Many years ago, Donnie and I had a discussion centered around whether or not you can think something is your favorite but not the best. This was before either of us had children and we were definitely drunk at the time and those things combined mean that neither of us will remember the details of the discussion (NOTE: This principle does NOT include the Andrew Hat Debate. Not only was it never in my pants, I am certain I never claimed it was. But that's not why you called, is it?)
The basic argument I was making was that it is possible to look at art and separate your objective and subjective views. I believe my example referred to literature (but it relates to all art, music, women, etc.) My favorite book of all-time is Jitterbug Perfume by Tom Robbins. I think it's the perfect combination of cerebral and visceral storytelling with wonderfully developed characters, heart to spare and a perfect ending. However, the best book I've ever read is unquestionably The Great Gatsby. Every single word in that book is exactly as it should be and I don't believe there is any way it could be improved upon. While I know that there are some people who would take issue with Robbins' language and tendencies to go so far off on tangents one forgets what book they are reading sometimes, it works for me. And while Gatsby didn't make me finish it while driving so as to not put it down for a single second (Jitterbug did,) I can appreciate it for the literary perfection that it is.
So why am I going on and on about this on a music blog? Because I've been struggling with this concept in some of the records (or Spotify tracks if we're being honest,) that I've been listening to recently. Specifically, I finally 'discovered' the Mumford and Sons record a month ago. I'd seen the performance on the Grammy's and because I work down the hall from the Rolling Stone folks, I'd been aware of their existence, but never dove in. However, on a recent flight to LA (thank you Delta for having free music as well as a decent free trivia game...SUCK IT guy in 24C, I OWNED YOU!) I was able to listen to the album straight through for the first time. And the second. And the sixth. After I got back home and had played it so many times in my office I considered buying a banjo, I realized I had a problem. But I couldn't shake the thought that I might not actually like it. I mean, it's definitely possible that it's really cheesy, right? I could see myself never listening to it again. But one thing that I knew for sure was that it was awesome. They are clearly good at what they do and I couldn't imagine the record possibly being better than it was. Objectively, I appreciate it. I'm still waiting to decide whether or not I subjectively like it.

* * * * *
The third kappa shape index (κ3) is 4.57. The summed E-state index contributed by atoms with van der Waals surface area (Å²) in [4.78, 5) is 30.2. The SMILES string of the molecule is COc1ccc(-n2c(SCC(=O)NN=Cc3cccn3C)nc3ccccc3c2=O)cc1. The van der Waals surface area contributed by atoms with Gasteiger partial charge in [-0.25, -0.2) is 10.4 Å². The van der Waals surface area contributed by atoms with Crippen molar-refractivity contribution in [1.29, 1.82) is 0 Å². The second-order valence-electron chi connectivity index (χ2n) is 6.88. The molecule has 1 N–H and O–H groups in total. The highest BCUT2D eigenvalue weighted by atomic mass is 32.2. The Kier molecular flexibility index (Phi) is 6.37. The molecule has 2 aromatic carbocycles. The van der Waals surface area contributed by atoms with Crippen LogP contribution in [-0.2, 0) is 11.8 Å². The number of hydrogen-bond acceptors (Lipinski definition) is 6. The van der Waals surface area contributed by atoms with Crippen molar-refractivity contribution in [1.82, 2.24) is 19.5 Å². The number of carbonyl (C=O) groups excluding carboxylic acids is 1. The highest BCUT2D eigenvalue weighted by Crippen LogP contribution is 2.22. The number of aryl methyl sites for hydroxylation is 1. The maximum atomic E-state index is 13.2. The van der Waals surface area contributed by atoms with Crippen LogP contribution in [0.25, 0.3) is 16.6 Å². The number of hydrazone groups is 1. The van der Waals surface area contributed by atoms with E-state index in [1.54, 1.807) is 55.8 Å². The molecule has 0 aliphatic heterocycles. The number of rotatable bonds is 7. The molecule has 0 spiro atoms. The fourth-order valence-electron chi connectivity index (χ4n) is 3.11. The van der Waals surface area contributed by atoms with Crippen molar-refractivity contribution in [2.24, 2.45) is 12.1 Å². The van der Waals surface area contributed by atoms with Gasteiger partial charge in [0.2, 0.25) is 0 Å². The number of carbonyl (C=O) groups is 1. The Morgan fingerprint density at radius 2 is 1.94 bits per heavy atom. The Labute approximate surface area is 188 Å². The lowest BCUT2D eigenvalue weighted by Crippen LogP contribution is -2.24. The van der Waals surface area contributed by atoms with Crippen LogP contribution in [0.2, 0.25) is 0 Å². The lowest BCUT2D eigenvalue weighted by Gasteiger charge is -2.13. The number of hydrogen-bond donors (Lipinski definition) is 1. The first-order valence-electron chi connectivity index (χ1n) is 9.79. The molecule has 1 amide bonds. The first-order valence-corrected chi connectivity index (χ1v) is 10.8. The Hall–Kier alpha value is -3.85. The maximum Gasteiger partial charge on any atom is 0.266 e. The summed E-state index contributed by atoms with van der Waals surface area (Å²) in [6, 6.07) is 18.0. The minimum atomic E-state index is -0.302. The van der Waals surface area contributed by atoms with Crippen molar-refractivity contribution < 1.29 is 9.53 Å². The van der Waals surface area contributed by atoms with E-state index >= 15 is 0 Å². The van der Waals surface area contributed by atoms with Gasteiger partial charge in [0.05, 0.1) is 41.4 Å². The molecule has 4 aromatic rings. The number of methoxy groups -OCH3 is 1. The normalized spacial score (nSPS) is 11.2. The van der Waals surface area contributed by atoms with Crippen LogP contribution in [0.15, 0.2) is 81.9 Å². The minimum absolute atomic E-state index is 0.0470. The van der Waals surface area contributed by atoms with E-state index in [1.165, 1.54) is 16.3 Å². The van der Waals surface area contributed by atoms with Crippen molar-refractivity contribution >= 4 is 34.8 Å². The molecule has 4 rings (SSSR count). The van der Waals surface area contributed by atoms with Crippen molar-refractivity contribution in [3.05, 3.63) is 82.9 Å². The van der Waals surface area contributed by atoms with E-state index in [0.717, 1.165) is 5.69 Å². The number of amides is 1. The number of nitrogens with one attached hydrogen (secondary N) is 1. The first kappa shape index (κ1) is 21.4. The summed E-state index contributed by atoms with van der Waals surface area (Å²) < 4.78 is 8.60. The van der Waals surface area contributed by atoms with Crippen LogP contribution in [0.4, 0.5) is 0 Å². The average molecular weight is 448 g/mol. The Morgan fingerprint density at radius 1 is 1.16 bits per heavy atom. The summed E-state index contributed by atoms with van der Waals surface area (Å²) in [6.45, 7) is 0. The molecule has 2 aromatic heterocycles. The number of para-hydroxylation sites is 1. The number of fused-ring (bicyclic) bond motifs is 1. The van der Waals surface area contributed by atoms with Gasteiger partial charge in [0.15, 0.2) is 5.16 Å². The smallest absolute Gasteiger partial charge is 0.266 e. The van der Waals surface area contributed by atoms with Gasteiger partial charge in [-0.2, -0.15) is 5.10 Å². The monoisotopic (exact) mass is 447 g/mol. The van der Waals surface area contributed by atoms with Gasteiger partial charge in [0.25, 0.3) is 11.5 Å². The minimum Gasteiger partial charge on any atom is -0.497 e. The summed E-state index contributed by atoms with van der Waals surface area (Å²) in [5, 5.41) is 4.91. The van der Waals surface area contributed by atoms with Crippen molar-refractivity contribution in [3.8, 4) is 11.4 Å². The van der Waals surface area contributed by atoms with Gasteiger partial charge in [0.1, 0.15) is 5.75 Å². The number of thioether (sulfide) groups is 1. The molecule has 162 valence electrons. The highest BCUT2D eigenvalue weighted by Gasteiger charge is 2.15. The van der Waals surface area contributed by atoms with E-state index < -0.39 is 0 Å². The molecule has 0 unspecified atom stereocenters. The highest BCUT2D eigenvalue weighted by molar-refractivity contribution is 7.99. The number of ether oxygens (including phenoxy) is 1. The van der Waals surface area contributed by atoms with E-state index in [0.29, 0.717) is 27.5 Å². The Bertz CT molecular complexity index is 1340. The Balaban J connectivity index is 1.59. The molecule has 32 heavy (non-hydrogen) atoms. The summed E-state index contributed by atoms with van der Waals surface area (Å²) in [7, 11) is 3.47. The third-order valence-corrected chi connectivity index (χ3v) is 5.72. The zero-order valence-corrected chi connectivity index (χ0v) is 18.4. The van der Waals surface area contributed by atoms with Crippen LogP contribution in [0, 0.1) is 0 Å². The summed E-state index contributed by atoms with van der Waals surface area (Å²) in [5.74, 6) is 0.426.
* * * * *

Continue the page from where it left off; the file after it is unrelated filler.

Conversely, I am 100% convinced that I absolutely LOVE all of the John Linnell songs from They Might Be Giants. Yes, the early stuff is so horrific on a production level (bad drum machines, bad synths, etc.,) and his partner (the other John,) is so incredibly annoying and shitty that it takes away from my overall enjoyment. But when you get to the later albums where they're actually playing with a band (John Henry and Factory Showroom being my 2 favorites from the period,) the songs that Linnell writes and sings on are, in my view, incredible works of pop/rock songwriting. I love that shit. But it's also entirely possible that it sucks beyond belief. I've almost lost the ability to be objective about it I love it so much.
So I ask you, gentlemen (are there ladies on here?) What are your favorite band/albums that may not actually be good and what are the albums that you KNOW are fantastic but you may not like?